Early blooms don’t hurt peony growers

Around the lower Kenai Peninsula as the calendar page turns to August, evidence of an early season can be seen in the hills and meadows. Fireweed flowers have bloomed almost to the end of their stalks. Blueberries, currants, raspberries and even high-bush cranberries have ripened. What’s true for wild flora also holds true for cultivated crops. 

From the top of Skyline Drive to Fritz Creek, growers say the same thing: peonies have bloomed early.

At Alaska Perfect Peony in Fritz Creek, one of the area’s first farms, grower Rita Jo Shoultz said peonies have bloomed 19 days earlier. 

“Which means we weren’t prepared for some orders and are in some minor, minor competition in other areas of the world,” she said.

That’s not an issue, though.

“Even if there were peonies available from someplace else, they’d come to us because we have a superior product,” Shoultz said.

For some growers, an early season meant the harvest ended barely after it started, while growers at higher elevations got an earlier start to their cutting. 

Research started in 2001 by the Georgeson Botanical Garden, Fairbanks, suggested Alaska could be a strong market for summer-fresh peonies. Peonies can bloom from late June to September at a time when world markets are limited. That’s also the peak of the summer wedding season, when event planners want the big, bold flowers.

Thanks to Alaska’s high latitude, colder summers and later growing season, growers can hit the market when product is most desired. Alaska now has 35 peony growers, with 22 growers listed as members of the Alaska Peony Growers. Homer and Fritz Creek have seven members in the trade group.

Shoultz started growing peonies in 2006 with 3,500 plants. Her son, Shannon, is now a partner. Shoultz said she doesn’t pick peonies until wholesalers have placed orders. Wholesalers sell to florists who sell to customers, mostly event planners. Wholesale buyers demand top-notch flowers, Shoultz said. Orders usually come in Wednesdays for weekend events.

“The main part for us is we don’t take orders until we’re positive we can fill them,” she said. “(Wholesalers) need the top, the absolute best — the tightest bud, the longest stem.”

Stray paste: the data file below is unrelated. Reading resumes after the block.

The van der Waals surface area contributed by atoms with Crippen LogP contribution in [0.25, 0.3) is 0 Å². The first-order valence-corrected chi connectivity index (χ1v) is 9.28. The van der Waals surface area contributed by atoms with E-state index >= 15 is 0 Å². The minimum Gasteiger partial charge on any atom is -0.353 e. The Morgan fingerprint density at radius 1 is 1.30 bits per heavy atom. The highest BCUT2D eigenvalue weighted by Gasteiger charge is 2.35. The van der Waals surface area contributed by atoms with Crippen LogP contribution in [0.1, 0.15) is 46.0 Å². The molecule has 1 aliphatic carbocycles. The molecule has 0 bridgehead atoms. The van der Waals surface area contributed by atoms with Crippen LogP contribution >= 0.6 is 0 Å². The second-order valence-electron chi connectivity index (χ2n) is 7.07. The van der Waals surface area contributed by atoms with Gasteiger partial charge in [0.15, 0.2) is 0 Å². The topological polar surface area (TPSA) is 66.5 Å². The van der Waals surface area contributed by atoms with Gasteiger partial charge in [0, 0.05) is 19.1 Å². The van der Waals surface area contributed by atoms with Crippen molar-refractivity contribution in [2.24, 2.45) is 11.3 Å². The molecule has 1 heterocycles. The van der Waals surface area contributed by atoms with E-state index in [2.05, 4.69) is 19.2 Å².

Alaska Perfect Peony started taking orders on July 20, started cutting by July 23 and by last Friday had filled all its wholesale orders. Further north in Kenai and Soldotna, growers also had beautiful flowers early, Shoultz said. 

“They had beautiful product like we did, but couldn’t cut it fast enough,” she said. “Here on the peninsula, it was ‘Katie bar the door.’”

In some years Shoultz has cut flowers up to Oct. 10. This year she ended her wholesale cutting on July 25, usually the start of her harvest. With her harvest mostly done, she referred 25 orders to Chilly Root Peony Farm, run by commercial fishermen Michelle LaFriniere and Mike Poole.

At 1,500 feet elevation near the end of East Skyline Drive, Chilly Root will probably have flowers for another two weeks, LaFriniere said. She picked up some orders from Shoultz.

“We’re an entirely different ecosystem as far as growing conditions,” LaFriniere said of her farm in comparison to Shoultz. “That works out really well for me. I’m grateful. I’d sell them, but this way I sell them faster, and then it’s off to fishing silvers for me.”

LaFrinier also plants late varieties such as avalanche. In some years, the flowers don’t bloom until after leaves have fallen off alders.

“These are Christmas peonies,” LaFriniere said. “What were we thinking? This year will be real fun because it’s so much earlier.”

Growers in the Netherlands and the lower 48 states said they were three to four weeks early, so local growers weren’t surprised. Shoultz keeps track of things like when plants start leafing out. She knew earlier in the summer that she was ahead about 19 days.

“I should have known better. I thought it would cool off,” Shoultz said. “We didn’t make any changes.”

In some ways, compared to fishing, peony farming isn’t much different, LaFriniere said. They fish early-run Copper River king salmon and sell to high-end lower 48 markets. Peonies have a similar high-end market, she said. 

“It’s really a seque. Fishing and flowers are pretty similar in how we market them and what we do,” LaFriniere said.

She sells to event planners in Los Angeles, San Francisco, Dallas and Colorado.

“They might be buying flowers, but they’re buying Alaska,” she said. “Anytime you’re in retail sales, they’re buying your story.”

LaFriniere said when she first got into peony farming, she thought she would be picking flowers in a sun dress and hat. That didn’t work out.

“It’s lot more like fishing than I thought,” she said, laughing. “I’m still in my rain gear and my XtraTufs.”

Although Shoultz isn’t filling wholesale orders, she still has flowers available locally that she’s kept in coolers. She sold some flowers last weekend for a Homer Foundation fundraiser in Halibut Cove. Shoultz and Beth Van Sandt of Scenic Place Peonies also sell at the Homer Farmers Market. Shoultz also sells flowers at Save-U-More. Last week, she also went to Washington, D.C., as a finalist for the White House Champions of Change for the Future of American Agriculture. She said last Friday that as a flower grower she didn’t expect to win.

“The fact that a cut-flower grower got this far — I think that’s really fantastic for all cut-flower growers,” she said.

Michael Armstrong can be reached at michael.armstrong@homernews.com.


Alaska Peony Growers


22 member growers statewide


Lower Kenai Peninsula members


3 Glaciers Farm 

Colleen & Larry Riley

Fritz Creek


Alaska Perfect Peony 

Rita Jo Shoultz

Fritz Creek


Chilly Root Peony Farm LLC

Michelle LaFriniere
and Mike Poole



Diamond Ridge Peonies

Sean and Gerri Martin



Kachemak Seascape Peonies

Daisy Lee Bitter



Late Bloomer Peony Farm

Sue & Tom Klinker



Scenic Place Peonies

Beth Van Sandt